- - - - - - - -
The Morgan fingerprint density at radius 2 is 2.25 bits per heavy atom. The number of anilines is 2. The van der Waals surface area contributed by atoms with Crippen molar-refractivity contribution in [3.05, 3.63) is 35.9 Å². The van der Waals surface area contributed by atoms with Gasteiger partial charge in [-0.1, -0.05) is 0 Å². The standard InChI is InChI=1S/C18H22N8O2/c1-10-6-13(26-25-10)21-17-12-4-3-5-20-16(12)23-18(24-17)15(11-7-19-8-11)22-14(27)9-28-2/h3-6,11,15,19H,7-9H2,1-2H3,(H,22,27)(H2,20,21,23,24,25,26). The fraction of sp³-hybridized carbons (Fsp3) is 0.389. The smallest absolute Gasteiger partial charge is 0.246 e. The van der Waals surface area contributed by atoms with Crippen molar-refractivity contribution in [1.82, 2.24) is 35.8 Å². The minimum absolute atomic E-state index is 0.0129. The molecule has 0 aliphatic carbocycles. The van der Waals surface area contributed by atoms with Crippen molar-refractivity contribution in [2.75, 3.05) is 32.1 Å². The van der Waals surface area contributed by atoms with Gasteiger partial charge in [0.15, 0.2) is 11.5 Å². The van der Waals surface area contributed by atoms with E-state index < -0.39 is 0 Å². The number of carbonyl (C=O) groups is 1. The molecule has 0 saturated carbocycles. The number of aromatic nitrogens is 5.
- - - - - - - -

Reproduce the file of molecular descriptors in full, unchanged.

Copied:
The Morgan fingerprint density at radius 2 is 2.25 bits per heavy atom. The number of anilines is 2. The van der Waals surface area contributed by atoms with Crippen molar-refractivity contribution in [3.05, 3.63) is 35.9 Å². The van der Waals surface area contributed by atoms with Gasteiger partial charge in [-0.1, -0.05) is 0 Å². The standard InChI is InChI=1S/C18H22N8O2/c1-10-6-13(26-25-10)21-17-12-4-3-5-20-16(12)23-18(24-17)15(11-7-19-8-11)22-14(27)9-28-2/h3-6,11,15,19H,7-9H2,1-2H3,(H,22,27)(H2,20,21,23,24,25,26). The fraction of sp³-hybridized carbons (Fsp3) is 0.389. The smallest absolute Gasteiger partial charge is 0.246 e. The van der Waals surface area contributed by atoms with Crippen molar-refractivity contribution in [1.82, 2.24) is 35.8 Å². The minimum absolute atomic E-state index is 0.0129. The molecule has 0 aliphatic carbocycles. The van der Waals surface area contributed by atoms with Crippen molar-refractivity contribution in [2.75, 3.05) is 32.1 Å². The van der Waals surface area contributed by atoms with Gasteiger partial charge in [0.15, 0.2) is 11.5 Å². The van der Waals surface area contributed by atoms with E-state index < -0.39 is 0 Å². The number of carbonyl (C=O) groups is 1. The molecule has 0 saturated carbocycles. The number of aromatic nitrogens is 5.